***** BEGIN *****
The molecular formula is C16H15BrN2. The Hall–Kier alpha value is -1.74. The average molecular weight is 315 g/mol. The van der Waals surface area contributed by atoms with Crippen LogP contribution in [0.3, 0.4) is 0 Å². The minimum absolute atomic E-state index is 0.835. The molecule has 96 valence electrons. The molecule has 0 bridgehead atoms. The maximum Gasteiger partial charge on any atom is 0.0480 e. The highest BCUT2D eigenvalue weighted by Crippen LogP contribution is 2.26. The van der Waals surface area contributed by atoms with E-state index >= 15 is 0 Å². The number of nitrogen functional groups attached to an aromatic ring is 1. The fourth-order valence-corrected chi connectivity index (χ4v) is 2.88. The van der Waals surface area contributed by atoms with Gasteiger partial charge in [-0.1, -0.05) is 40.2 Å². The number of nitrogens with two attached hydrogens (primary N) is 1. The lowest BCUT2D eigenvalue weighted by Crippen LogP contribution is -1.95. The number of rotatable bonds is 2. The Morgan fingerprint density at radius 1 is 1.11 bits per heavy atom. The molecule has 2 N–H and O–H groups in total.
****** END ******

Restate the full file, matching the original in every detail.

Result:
The molecular formula is C16H15BrN2. The Hall–Kier alpha value is -1.74. The average molecular weight is 315 g/mol. The van der Waals surface area contributed by atoms with Crippen LogP contribution in [0.3, 0.4) is 0 Å². The minimum absolute atomic E-state index is 0.835. The molecule has 96 valence electrons. The molecule has 0 bridgehead atoms. The maximum Gasteiger partial charge on any atom is 0.0480 e. The highest BCUT2D eigenvalue weighted by Crippen LogP contribution is 2.26. The van der Waals surface area contributed by atoms with E-state index >= 15 is 0 Å². The number of nitrogen functional groups attached to an aromatic ring is 1. The fourth-order valence-corrected chi connectivity index (χ4v) is 2.88. The van der Waals surface area contributed by atoms with Gasteiger partial charge in [-0.1, -0.05) is 40.2 Å². The number of nitrogens with two attached hydrogens (primary N) is 1. The lowest BCUT2D eigenvalue weighted by Crippen LogP contribution is -1.95. The number of rotatable bonds is 2. The Morgan fingerprint density at radius 1 is 1.11 bits per heavy atom. The molecule has 2 N–H and O–H groups in total.